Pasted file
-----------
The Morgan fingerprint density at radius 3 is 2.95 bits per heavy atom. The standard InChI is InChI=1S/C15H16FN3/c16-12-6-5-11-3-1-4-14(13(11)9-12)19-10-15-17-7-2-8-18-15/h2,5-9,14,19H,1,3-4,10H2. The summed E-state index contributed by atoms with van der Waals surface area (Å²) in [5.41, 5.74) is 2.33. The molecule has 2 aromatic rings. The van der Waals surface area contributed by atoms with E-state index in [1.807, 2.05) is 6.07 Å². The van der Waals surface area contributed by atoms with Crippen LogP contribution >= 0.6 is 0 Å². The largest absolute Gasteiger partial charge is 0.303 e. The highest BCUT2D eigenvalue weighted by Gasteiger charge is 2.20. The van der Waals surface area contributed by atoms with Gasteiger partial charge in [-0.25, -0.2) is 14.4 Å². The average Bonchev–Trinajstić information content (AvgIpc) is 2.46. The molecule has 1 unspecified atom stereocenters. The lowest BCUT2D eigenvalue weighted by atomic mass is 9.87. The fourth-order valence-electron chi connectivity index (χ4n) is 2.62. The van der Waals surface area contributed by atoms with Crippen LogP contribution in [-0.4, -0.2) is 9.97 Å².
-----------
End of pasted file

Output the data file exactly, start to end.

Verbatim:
The Morgan fingerprint density at radius 3 is 2.95 bits per heavy atom. The standard InChI is InChI=1S/C15H16FN3/c16-12-6-5-11-3-1-4-14(13(11)9-12)19-10-15-17-7-2-8-18-15/h2,5-9,14,19H,1,3-4,10H2. The summed E-state index contributed by atoms with van der Waals surface area (Å²) in [5.41, 5.74) is 2.33. The molecule has 2 aromatic rings. The van der Waals surface area contributed by atoms with E-state index in [1.807, 2.05) is 6.07 Å². The van der Waals surface area contributed by atoms with Crippen LogP contribution >= 0.6 is 0 Å². The largest absolute Gasteiger partial charge is 0.303 e. The highest BCUT2D eigenvalue weighted by Gasteiger charge is 2.20. The van der Waals surface area contributed by atoms with Gasteiger partial charge in [-0.25, -0.2) is 14.4 Å². The average Bonchev–Trinajstić information content (AvgIpc) is 2.46. The molecule has 1 unspecified atom stereocenters. The lowest BCUT2D eigenvalue weighted by atomic mass is 9.87. The fourth-order valence-electron chi connectivity index (χ4n) is 2.62. The van der Waals surface area contributed by atoms with Crippen LogP contribution in [-0.4, -0.2) is 9.97 Å².